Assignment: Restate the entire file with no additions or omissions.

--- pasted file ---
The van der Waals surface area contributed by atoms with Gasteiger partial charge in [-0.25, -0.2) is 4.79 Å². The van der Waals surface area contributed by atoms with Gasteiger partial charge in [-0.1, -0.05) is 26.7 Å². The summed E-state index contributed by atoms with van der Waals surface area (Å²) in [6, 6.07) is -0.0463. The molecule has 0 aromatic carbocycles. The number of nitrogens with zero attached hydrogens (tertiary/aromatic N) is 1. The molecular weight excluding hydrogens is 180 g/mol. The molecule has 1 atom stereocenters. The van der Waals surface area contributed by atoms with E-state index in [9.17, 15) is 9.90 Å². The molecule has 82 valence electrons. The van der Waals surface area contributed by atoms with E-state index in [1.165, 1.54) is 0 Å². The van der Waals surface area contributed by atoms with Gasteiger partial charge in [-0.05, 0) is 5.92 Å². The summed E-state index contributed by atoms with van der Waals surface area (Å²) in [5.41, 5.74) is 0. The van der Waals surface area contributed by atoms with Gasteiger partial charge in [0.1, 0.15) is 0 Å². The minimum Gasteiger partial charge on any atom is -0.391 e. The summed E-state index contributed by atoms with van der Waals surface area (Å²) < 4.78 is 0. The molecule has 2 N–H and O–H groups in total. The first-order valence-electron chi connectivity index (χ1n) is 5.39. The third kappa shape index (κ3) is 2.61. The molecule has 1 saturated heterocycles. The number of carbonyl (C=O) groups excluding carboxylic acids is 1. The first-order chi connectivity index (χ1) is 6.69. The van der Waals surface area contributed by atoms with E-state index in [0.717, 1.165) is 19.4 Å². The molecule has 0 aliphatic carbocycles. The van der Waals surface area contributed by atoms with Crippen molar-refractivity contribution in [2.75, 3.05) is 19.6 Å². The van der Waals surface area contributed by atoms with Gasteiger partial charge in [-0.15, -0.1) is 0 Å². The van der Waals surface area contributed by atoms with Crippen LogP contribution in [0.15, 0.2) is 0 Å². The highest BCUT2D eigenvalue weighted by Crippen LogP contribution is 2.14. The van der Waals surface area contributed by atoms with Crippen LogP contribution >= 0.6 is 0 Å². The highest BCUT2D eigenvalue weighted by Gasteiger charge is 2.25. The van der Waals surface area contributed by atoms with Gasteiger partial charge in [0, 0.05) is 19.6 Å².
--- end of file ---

The van der Waals surface area contributed by atoms with Gasteiger partial charge in [-0.25, -0.2) is 4.79 Å². The van der Waals surface area contributed by atoms with Gasteiger partial charge in [-0.1, -0.05) is 26.7 Å². The summed E-state index contributed by atoms with van der Waals surface area (Å²) in [6, 6.07) is -0.0463. The molecule has 0 aromatic carbocycles. The number of nitrogens with zero attached hydrogens (tertiary/aromatic N) is 1. The molecular weight excluding hydrogens is 180 g/mol. The molecule has 1 atom stereocenters. The van der Waals surface area contributed by atoms with E-state index in [9.17, 15) is 9.90 Å². The molecule has 82 valence electrons. The van der Waals surface area contributed by atoms with E-state index in [1.165, 1.54) is 0 Å². The van der Waals surface area contributed by atoms with Gasteiger partial charge in [-0.05, 0) is 5.92 Å². The summed E-state index contributed by atoms with van der Waals surface area (Å²) in [5.41, 5.74) is 0. The van der Waals surface area contributed by atoms with Gasteiger partial charge in [0.1, 0.15) is 0 Å². The minimum Gasteiger partial charge on any atom is -0.391 e. The summed E-state index contributed by atoms with van der Waals surface area (Å²) < 4.78 is 0. The molecule has 2 N–H and O–H groups in total. The first-order valence-electron chi connectivity index (χ1n) is 5.39. The third kappa shape index (κ3) is 2.61. The molecule has 1 saturated heterocycles. The number of carbonyl (C=O) groups excluding carboxylic acids is 1. The first-order chi connectivity index (χ1) is 6.69. The van der Waals surface area contributed by atoms with E-state index in [0.717, 1.165) is 19.4 Å². The molecule has 0 aliphatic carbocycles. The van der Waals surface area contributed by atoms with Crippen molar-refractivity contribution in [2.75, 3.05) is 19.6 Å². The van der Waals surface area contributed by atoms with Gasteiger partial charge in [-0.15, -0.1) is 0 Å². The van der Waals surface area contributed by atoms with Crippen LogP contribution in [0.15, 0.2) is 0 Å². The highest BCUT2D eigenvalue weighted by Crippen LogP contribution is 2.14. The van der Waals surface area contributed by atoms with Crippen LogP contribution >= 0.6 is 0 Å². The highest BCUT2D eigenvalue weighted by Gasteiger charge is 2.25. The van der Waals surface area contributed by atoms with Gasteiger partial charge in [0, 0.05) is 19.6 Å².